A Remembrance Day poppy wreath with a Ukip logo at its centre has sparked a furious row over accusations of using the ceremony to promote party politics.
In a move that has been described as “propaganda”, “overtly political” and “disrespectful” by other local politicians, a committee member for Ukip Plymouth laid the wreath at the Plymstock War Memorial on Monday.
Ukip denied that the wreath was a political statement, and said it had arrived with the logo already printed by the makers and Plymouth event organisers, the Royal British Legion.
But Tudor Evans, the leader of Plymouth’s Labour-majority city council, told BBC News it should be removed. “It is very bad taste,” he said. “We have always made Remembrance Day an apolitical event.
“Propaganda in this way is not at all the right thing in a military city which has seen a lot of war deaths.”
Ian Bowyer, leader of the council’s Conservative group, told the Plymouth Herald: “It’s so overtly political. It’s a cheap trick and disrespectful to the memory of those they are seeking to remember.”
The party has hit back, however, accusing the Conservatives and Labour of “a ploy to besmirch Ukip”.
“These are the same wreaths we laid last year and nothing was said then - but there were no elections last year,” said David Salmon, the Ukip party chairman for Plymouth and South West Devon.
“I'm boiling and furious that they're trying to score points over something as important as Remembrance Day.”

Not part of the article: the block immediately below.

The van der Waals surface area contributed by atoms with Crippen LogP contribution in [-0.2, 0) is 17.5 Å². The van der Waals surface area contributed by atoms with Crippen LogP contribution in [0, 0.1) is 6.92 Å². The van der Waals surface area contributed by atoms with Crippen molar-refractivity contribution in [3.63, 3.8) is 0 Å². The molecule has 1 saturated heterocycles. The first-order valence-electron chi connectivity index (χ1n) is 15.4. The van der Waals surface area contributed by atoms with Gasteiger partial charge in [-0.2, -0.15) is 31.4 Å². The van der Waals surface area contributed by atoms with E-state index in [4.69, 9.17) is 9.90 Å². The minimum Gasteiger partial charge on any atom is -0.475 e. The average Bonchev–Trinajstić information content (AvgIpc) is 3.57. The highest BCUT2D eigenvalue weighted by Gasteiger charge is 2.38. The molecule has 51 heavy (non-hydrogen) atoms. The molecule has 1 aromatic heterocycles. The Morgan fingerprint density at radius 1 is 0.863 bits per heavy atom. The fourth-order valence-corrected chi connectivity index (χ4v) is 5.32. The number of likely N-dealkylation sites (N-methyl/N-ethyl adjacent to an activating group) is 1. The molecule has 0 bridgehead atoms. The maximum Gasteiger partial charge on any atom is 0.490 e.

It was not the only wreath with a Ukip logo to be laid this year – the party’s small and medium business spokesman Amjad Bashir tweeted a picture of himself placing one at the war memorial in Leeds.
Mr Salmon told the BBC the Plymouth wreaths were ordered through the Royal British Legion.
“The logo may be a bit over the top, so next year I'll consider a smaller one,” he said. “But I want to retain the logo because I'm proud of what we stand for.”
The Royal British Legion's poppy factory in Richmond said wreaths were produced every year with logos for “all the mainstream political parties”. In previous years, party members have said they were asked if they want “the usual wreath ordered by political parties” – and all have had their logo pictured on a wreath at one point or other.
A statement from the national Ukip party said: “This was far from a malicious act and the local branch just thought it was the nicest way to collectively remember those who have served our country.”Reuse content